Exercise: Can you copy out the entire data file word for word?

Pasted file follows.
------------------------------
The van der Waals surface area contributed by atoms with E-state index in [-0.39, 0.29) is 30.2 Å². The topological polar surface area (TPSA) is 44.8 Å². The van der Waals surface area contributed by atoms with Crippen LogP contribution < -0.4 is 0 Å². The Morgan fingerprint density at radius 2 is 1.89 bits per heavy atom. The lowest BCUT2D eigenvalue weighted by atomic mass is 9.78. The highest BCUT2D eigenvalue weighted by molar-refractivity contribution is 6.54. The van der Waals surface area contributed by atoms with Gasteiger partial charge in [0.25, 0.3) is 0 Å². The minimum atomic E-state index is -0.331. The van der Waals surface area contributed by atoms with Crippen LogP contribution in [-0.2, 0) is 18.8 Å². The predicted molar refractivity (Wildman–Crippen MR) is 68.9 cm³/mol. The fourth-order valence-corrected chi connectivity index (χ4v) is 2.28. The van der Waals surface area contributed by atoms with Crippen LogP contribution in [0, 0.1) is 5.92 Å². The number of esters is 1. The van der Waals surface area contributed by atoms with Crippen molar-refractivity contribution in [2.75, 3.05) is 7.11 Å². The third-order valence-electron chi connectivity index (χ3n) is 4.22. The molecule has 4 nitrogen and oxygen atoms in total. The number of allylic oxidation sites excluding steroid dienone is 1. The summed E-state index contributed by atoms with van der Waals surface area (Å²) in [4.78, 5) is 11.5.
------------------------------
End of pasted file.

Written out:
The van der Waals surface area contributed by atoms with E-state index in [-0.39, 0.29) is 30.2 Å². The topological polar surface area (TPSA) is 44.8 Å². The van der Waals surface area contributed by atoms with Crippen LogP contribution < -0.4 is 0 Å². The Morgan fingerprint density at radius 2 is 1.89 bits per heavy atom. The lowest BCUT2D eigenvalue weighted by atomic mass is 9.78. The highest BCUT2D eigenvalue weighted by molar-refractivity contribution is 6.54. The van der Waals surface area contributed by atoms with Gasteiger partial charge in [0.25, 0.3) is 0 Å². The minimum atomic E-state index is -0.331. The van der Waals surface area contributed by atoms with Crippen LogP contribution in [-0.2, 0) is 18.8 Å². The predicted molar refractivity (Wildman–Crippen MR) is 68.9 cm³/mol. The fourth-order valence-corrected chi connectivity index (χ4v) is 2.28. The van der Waals surface area contributed by atoms with Crippen LogP contribution in [0, 0.1) is 5.92 Å². The number of esters is 1. The van der Waals surface area contributed by atoms with Crippen molar-refractivity contribution in [2.75, 3.05) is 7.11 Å². The third-order valence-electron chi connectivity index (χ3n) is 4.22. The molecule has 4 nitrogen and oxygen atoms in total. The number of allylic oxidation sites excluding steroid dienone is 1. The summed E-state index contributed by atoms with van der Waals surface area (Å²) in [4.78, 5) is 11.5.